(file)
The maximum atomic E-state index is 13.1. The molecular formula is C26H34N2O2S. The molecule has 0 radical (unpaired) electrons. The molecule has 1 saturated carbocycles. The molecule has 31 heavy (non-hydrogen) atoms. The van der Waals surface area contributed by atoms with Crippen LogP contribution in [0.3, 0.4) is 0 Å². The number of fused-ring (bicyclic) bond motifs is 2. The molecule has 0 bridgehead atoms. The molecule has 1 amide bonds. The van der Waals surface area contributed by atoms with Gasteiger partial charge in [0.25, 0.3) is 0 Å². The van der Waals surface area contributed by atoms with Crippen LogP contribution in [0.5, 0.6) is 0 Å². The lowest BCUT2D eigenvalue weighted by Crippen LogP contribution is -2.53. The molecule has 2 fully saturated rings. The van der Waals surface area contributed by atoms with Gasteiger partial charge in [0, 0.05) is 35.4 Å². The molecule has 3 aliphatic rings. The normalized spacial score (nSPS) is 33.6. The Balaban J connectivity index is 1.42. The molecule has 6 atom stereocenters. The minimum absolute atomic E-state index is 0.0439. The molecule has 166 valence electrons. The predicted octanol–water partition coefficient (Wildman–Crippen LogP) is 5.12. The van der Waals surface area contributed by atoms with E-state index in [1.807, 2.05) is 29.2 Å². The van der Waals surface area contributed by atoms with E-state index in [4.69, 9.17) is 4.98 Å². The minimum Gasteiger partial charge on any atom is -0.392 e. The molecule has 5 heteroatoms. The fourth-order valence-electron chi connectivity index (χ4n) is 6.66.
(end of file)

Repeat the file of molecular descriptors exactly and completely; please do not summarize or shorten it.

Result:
The maximum atomic E-state index is 13.1. The molecular formula is C26H34N2O2S. The molecule has 0 radical (unpaired) electrons. The molecule has 1 saturated carbocycles. The molecule has 31 heavy (non-hydrogen) atoms. The van der Waals surface area contributed by atoms with Crippen LogP contribution in [0.3, 0.4) is 0 Å². The number of fused-ring (bicyclic) bond motifs is 2. The molecule has 0 bridgehead atoms. The molecule has 1 amide bonds. The van der Waals surface area contributed by atoms with Gasteiger partial charge in [0.25, 0.3) is 0 Å². The van der Waals surface area contributed by atoms with Crippen LogP contribution in [0.5, 0.6) is 0 Å². The lowest BCUT2D eigenvalue weighted by Crippen LogP contribution is -2.53. The molecule has 2 fully saturated rings. The van der Waals surface area contributed by atoms with Gasteiger partial charge in [0, 0.05) is 35.4 Å². The molecule has 3 aliphatic rings. The normalized spacial score (nSPS) is 33.6. The Balaban J connectivity index is 1.42. The molecule has 6 atom stereocenters. The minimum absolute atomic E-state index is 0.0439. The molecule has 166 valence electrons. The predicted octanol–water partition coefficient (Wildman–Crippen LogP) is 5.12. The van der Waals surface area contributed by atoms with E-state index in [1.807, 2.05) is 29.2 Å². The van der Waals surface area contributed by atoms with E-state index in [4.69, 9.17) is 4.98 Å². The minimum Gasteiger partial charge on any atom is -0.392 e. The molecule has 5 heteroatoms. The fourth-order valence-electron chi connectivity index (χ4n) is 6.66.